Is PGS for me?
Your specialist may recommend PGS if:
- For male -
• you are over 35 and have a higher risk of having a baby with a chromosome problem (such as Down’s syndrome)
- • you have a family history of chromosome problems
- • you have a history of recurrent miscarriages
• you have had several unsuccessful cycles of IVF where embryos have been transferred, or
- • your sperm are known to be at high risk of having chromosome problems.
However, various studies have questioned whether or not PGS is effective at increasing the chance of having a live birth.
How does PGS work?
The procedure for PGS is usually as follows:
Step 1. You undergo normal IVF or ICSI treatment to collect and fertilise your eggs
- Step 3. A trained embryologist removes one or two of the cells (blastomeres) from the embryo.
- Step 5. One, two or three of the embryos without abnormal numbers of chromosomes
are transferred to the womb so that they can develop. Any remaining unaffected embryos
can be frozen for later use.
Step 2. The embryo is grown in the laboratory for two to three days until the cells have
divided and the embryo consists of about eight cells.
- Step 4. The chromosomes are examined to see how many there are and whether they are normal.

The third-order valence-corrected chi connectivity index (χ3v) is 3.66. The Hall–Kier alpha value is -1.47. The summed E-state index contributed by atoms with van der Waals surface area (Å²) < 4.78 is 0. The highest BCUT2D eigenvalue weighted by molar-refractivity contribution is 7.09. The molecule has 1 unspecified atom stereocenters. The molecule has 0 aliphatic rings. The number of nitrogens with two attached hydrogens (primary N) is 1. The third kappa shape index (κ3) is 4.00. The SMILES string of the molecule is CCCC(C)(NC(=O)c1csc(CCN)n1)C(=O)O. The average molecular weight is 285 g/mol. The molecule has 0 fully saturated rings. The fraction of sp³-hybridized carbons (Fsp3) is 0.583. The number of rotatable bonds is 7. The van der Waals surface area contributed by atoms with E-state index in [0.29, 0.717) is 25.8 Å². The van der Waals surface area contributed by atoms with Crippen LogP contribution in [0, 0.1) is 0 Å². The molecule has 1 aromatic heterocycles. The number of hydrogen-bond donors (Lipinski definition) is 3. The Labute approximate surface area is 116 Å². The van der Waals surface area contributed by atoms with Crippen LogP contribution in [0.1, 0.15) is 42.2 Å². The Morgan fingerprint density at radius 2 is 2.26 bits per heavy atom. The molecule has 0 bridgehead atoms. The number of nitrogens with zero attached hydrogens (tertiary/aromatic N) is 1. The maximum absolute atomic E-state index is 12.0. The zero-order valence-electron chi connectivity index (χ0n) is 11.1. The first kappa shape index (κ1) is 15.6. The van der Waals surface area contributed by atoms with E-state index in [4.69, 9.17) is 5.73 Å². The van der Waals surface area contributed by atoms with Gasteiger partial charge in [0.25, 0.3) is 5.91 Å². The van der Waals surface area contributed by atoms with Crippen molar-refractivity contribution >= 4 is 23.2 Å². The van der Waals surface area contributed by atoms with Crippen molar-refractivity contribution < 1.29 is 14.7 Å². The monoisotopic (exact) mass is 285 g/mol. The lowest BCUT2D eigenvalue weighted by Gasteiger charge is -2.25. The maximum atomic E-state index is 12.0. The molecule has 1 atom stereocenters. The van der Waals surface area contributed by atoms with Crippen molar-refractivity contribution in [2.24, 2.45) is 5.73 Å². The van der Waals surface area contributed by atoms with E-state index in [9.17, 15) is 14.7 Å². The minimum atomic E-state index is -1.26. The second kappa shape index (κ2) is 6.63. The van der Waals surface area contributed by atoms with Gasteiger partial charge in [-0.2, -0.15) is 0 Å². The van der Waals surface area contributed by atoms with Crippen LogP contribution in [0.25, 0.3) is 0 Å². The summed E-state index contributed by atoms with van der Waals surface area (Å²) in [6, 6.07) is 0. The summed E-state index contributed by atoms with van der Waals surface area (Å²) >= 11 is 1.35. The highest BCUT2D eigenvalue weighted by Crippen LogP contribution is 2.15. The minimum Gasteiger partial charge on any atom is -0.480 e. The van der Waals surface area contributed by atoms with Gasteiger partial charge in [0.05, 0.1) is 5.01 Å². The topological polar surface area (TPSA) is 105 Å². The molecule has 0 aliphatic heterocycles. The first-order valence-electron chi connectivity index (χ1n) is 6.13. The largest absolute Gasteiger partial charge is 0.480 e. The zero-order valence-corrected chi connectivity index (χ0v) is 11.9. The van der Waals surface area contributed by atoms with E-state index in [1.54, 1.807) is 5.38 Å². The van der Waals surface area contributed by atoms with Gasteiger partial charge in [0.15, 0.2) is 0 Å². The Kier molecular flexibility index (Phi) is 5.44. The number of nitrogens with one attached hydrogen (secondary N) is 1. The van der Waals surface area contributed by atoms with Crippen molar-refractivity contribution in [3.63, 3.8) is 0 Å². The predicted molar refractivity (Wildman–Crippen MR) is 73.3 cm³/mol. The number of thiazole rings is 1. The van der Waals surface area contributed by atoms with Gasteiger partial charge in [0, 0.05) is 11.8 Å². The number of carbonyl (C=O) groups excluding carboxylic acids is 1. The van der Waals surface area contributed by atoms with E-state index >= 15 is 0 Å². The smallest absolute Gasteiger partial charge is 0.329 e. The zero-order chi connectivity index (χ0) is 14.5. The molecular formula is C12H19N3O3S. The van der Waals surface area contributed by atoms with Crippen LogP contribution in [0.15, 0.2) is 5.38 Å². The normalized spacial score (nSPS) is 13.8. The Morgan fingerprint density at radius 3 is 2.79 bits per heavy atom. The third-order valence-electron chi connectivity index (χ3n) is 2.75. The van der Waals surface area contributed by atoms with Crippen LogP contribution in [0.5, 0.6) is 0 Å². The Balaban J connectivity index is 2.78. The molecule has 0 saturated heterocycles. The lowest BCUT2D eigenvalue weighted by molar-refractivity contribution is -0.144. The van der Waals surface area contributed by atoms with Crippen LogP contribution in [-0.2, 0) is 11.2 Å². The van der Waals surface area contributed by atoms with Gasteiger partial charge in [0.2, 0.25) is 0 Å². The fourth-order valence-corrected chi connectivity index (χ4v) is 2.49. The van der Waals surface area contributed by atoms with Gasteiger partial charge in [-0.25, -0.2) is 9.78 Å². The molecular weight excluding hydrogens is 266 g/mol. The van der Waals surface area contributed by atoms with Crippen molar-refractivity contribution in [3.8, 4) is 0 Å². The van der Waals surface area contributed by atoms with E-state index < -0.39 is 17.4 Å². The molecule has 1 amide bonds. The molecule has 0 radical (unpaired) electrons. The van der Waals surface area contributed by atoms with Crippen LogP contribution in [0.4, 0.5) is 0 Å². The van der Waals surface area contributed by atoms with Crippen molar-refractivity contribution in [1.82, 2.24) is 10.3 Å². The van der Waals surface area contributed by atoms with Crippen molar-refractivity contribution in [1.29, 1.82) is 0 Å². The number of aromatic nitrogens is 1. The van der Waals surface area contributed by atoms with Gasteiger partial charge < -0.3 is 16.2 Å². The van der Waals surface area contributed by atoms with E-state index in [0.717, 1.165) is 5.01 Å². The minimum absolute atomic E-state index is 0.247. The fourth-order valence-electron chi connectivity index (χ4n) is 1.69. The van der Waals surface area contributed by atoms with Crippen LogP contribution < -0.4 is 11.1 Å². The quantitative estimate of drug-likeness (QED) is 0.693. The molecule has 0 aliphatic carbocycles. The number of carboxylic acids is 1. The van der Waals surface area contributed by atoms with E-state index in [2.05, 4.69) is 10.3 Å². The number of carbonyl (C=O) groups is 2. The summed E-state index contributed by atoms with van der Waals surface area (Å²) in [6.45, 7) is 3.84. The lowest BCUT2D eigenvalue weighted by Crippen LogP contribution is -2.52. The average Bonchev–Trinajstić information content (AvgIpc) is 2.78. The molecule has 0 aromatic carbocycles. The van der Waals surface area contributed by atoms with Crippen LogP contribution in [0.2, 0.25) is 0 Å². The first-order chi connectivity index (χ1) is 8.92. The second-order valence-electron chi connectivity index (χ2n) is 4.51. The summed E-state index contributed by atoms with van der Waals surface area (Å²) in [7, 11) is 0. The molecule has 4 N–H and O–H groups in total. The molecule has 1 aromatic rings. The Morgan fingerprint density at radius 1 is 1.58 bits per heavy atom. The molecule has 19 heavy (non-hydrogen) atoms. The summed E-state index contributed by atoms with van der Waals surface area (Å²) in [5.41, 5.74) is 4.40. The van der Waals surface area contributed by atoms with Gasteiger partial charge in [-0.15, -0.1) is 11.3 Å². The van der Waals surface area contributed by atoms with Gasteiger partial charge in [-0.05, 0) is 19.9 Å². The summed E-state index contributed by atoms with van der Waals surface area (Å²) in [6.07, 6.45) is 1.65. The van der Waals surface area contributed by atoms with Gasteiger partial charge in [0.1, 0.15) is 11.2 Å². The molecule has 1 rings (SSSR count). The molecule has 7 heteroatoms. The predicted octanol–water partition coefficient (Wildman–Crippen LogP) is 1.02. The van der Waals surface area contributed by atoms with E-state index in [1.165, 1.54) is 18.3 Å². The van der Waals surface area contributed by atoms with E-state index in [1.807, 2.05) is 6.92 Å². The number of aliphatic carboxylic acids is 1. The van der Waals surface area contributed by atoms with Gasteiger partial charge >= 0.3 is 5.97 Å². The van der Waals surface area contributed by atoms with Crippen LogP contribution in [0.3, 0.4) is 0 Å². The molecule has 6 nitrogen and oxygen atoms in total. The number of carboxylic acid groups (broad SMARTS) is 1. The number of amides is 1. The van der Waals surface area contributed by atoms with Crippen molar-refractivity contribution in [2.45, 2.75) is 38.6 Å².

- Step 6. Those embryos that had abnormal chromosomes are allowed to perish or may be used for research (with your consent).
There are possible variations to this procedure and the trophectoderm biopsy technique can be used in some cases.
Testing at five to six days
It is possible that instead of removing and testing one or two cells from a two – three day old embryo,
some centres may allow the embryo to develop to five - six days, when there are 100-150 cells.
More cells can be removed at this stage without compromising the viability of the embryo, possibly
leading to a more accurate test.
Alternatively some centres may test eggs for chromosomal abnormalities before they
are used to create embryos. Polar bodies (small cells extruded by eggs as they mature) can be extracted and tested.
Comparative Genomic Hybridisation (CGH)
Clinics are now using a procedure called comparative genomic hybridisation (CGH) which allows
centres to test for abnormalities in all 23 chromosomes.
These abnormalities may or may not be of biological significance, but their presence will lower
the chance of finding suitable embryos for transfer.
What are the risks of PGS?
Some of the risks involved in PGS treatment are similar to those for conventional IVF.
Other problems unique to PGS treatment include:
• some embryos may be damaged by the process of cell removal
• possibility that no embryos are suitable for transfer to the womb after PGS.
It is important to understand that there is no guarantee against a miscarriage occurring even though
PGS has been carried out prior to embryo transfer.